7 Interview lessons
Job interviews are a unique experience. It’s not often in life that you are encouraged to talk about yourself—to tell everyone just how great you are.
Precisely because it’s not something you do very regularly, it’s easy to feel underprepared and anxious. Especially if your dream job is on the line. This week I got the chance to sit in the interviewer’s seat and see the tables turned.
This got me thinking about the interview lessons I’ve learned for the future…
My own interview experience
Rewind to the start of summer after my final university exams. Graduation was only a few months away and I had next to no work experience.
In a last ditch attempt to rectify this situation, I sat in a coffee shop, with a similarly positioned friend, applying for summer roles through our university careers service. I sent off half a dozen applications that afternoon.
The first interview I was invited for was a position that involved creating a new website for a community centre. It was based in an isolated town, with limited public transport links. I didn’t drive so would have great difficulty getting there. To make matters worse, I had no web development experience. I couldn’t code.
It would have been easy to use these obstacles as excuses not to apply in the first place. Or the fact that my student housing contract was expiring and I’d have nowhere to live. I could have moved back home, given myself the summer off, and postponed confronting my impending unemployment.
Rather uncharacteristically, I didn’t take the easy way out. I pulled an application together and proceeded to drag myself to the interview.
Interview lesson #1: You won’t get anywhere if you don’t apply.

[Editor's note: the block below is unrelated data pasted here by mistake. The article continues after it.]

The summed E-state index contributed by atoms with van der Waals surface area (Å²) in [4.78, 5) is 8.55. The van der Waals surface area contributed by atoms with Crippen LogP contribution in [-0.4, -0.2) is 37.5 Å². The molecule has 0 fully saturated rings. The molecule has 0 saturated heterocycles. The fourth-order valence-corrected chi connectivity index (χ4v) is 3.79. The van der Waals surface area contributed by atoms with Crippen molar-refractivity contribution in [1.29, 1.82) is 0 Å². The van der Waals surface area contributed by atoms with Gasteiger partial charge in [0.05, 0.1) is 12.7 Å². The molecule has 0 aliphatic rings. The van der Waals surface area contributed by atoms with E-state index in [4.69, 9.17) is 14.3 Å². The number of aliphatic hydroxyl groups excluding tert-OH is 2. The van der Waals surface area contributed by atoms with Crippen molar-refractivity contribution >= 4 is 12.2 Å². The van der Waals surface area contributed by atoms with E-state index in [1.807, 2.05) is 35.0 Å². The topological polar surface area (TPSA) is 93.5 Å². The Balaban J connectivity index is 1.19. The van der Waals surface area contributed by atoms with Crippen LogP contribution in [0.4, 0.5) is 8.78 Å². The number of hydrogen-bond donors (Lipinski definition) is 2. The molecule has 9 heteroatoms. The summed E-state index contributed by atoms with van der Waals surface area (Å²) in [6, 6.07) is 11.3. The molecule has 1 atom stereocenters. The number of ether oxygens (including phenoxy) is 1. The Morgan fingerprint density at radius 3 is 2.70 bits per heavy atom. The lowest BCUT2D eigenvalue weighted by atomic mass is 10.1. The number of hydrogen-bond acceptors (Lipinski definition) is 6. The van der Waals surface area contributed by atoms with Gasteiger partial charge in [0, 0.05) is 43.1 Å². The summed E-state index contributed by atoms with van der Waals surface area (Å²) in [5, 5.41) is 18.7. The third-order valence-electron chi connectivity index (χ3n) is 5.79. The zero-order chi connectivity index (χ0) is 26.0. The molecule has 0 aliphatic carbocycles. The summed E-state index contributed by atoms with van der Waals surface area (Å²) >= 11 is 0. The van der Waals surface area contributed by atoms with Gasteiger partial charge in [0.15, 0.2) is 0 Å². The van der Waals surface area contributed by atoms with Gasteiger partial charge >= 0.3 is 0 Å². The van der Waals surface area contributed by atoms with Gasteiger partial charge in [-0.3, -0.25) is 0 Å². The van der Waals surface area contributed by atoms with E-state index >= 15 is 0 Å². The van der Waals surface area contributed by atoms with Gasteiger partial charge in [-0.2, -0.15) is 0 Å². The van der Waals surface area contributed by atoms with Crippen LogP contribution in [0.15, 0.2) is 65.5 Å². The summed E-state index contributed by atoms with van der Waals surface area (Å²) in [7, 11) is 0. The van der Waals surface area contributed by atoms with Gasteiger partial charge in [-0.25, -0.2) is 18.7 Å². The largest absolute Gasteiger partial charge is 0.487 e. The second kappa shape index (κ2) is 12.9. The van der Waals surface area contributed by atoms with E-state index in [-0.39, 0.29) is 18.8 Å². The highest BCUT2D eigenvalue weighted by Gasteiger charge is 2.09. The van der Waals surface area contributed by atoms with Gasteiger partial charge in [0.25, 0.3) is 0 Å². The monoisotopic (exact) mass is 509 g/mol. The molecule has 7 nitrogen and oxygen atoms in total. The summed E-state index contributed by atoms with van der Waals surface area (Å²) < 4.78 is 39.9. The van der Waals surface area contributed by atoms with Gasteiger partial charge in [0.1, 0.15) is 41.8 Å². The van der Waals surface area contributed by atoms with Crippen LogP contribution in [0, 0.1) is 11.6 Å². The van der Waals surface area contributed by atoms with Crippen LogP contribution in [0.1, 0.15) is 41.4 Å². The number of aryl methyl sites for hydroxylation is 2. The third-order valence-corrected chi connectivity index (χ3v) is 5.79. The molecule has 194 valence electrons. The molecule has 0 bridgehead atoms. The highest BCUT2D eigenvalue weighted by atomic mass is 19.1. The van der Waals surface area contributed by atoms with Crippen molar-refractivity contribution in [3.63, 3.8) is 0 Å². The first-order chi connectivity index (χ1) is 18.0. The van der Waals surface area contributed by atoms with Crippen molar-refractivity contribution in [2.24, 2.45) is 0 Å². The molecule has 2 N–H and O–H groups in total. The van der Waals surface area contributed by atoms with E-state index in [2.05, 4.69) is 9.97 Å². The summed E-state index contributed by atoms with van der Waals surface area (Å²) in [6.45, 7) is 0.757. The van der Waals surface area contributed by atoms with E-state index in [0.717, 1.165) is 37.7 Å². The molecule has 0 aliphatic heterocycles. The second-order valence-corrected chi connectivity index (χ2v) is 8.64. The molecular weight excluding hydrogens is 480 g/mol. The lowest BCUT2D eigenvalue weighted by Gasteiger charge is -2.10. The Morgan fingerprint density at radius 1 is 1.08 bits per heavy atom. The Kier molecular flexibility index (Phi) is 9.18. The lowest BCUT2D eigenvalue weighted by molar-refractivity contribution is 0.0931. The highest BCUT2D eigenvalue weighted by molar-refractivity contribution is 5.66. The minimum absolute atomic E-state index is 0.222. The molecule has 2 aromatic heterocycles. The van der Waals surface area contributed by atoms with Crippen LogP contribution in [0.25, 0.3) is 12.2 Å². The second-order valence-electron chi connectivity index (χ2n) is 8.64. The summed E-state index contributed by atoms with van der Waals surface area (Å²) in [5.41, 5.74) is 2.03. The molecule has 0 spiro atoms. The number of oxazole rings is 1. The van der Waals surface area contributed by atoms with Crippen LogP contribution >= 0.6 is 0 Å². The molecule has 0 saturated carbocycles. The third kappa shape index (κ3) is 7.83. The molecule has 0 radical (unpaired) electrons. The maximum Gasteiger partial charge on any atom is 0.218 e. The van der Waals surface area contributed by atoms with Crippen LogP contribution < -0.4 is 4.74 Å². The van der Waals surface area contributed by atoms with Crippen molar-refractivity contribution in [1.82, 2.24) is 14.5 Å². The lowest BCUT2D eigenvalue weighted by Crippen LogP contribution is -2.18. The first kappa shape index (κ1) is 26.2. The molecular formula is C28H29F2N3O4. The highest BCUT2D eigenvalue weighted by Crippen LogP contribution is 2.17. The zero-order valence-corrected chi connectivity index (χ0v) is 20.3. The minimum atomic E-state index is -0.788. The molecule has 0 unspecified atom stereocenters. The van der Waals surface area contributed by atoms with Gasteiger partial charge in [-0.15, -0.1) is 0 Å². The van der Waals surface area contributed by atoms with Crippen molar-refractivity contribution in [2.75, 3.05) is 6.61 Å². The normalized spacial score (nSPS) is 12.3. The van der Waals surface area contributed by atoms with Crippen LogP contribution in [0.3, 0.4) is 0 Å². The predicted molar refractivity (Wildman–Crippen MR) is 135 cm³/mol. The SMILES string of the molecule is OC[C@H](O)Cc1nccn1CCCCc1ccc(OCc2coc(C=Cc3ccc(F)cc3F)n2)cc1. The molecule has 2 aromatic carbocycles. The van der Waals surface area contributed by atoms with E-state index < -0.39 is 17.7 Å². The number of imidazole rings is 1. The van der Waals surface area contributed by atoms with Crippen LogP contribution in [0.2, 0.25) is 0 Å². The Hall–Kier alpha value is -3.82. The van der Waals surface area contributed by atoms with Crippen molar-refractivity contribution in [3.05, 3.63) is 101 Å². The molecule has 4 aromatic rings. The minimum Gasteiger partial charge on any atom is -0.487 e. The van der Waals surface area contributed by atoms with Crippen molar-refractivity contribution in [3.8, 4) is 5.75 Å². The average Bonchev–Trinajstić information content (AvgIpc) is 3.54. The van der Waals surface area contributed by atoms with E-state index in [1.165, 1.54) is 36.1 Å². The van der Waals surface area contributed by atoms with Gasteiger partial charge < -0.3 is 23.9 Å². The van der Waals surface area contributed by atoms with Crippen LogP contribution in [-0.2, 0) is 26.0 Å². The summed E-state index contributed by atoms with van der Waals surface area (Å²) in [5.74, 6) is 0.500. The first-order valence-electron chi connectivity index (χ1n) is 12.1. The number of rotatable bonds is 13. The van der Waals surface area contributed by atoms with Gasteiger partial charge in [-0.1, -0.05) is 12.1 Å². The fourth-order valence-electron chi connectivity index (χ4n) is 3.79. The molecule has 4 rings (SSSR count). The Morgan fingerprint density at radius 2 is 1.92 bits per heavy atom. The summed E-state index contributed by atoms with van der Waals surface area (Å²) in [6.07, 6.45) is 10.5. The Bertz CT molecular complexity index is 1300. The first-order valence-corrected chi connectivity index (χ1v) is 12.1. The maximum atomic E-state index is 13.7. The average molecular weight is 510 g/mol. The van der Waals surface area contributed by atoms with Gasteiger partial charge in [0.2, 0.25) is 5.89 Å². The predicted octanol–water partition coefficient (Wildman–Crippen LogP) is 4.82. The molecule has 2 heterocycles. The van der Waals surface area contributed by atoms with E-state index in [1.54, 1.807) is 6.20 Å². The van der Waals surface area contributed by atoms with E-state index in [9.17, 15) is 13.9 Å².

I say “drag”—there was definitely running involved as I ended up almost being late, following a battle with my tie and an accompanying YouTube tutorial.
I arrived, probably out of breath, with a copy of my CV in a ridiculous little folder to come across as prepared. By the time I got up to shake his hand, I knew it had gone well, as we had overrun by quite some time.
The following week, I found out just how well.
Having been transparent about my lack of both accommodation and a driving license up-front, I was offered the position in a revised arrangement—I could work remotely.
Here I was, with no web development experience, being paid over £1,000 to create my first website, from the comfort of my home.
How on earth did this work out so well?
Apparently it had been between myself and another candidate. The deciding factor was that I came “armed with a number of questions and ideas”.
In hindsight, I think I only had so many questions because I didn’t entirely know what I was doing. But the questions showed I was engaged and curious. They also kept him talking too (people like talking), which minimised the pressure I felt under.
Interview lesson #2: Don’t just give good answers—ask good questions.
In-between that interview and finding out, I sat an interview for another internship. Of all the applications I submitted in the summer, this next one had piqued my interest the most. It was a marketing role for a technology start-up.
If I was under-qualified for the former, on paper, this position was an even longer shot. The advert described “SEO” as a key requirement, and before doing some research, I had no idea what it even stood for.
Whereas public transport was in my favour this time, the universe was not.
Sadly, I received news of my grandfather’s passing and inevitably the interview and funeral fell on the same day. By the time I found out, I had been offered the web development role anyway, the dates of which coincided with this position.
I emailed to thank them for the invitation and explained that I a) could no longer make the interview and b) was no longer available for the proposed dates.
I didn’t think anything more of it—until I received a kind condolence message back with a proposed new interview date. This was an early sign that the company would be a good place to work.
Now a few things have stayed with me about this interview…
The first was that, on arrival, I went around shaking the hands of everyone in the whole office. Only later did I find out that it was a shared office space, and that none of the people actually worked for the company I was there to see.
Perhaps the most memorable was being told that none of the other applicants had been very good… Now I can’t say this usually happens at interviews but it did do a great deal for my confidence.
Interview lesson #3: Sometimes simply showing up is enough.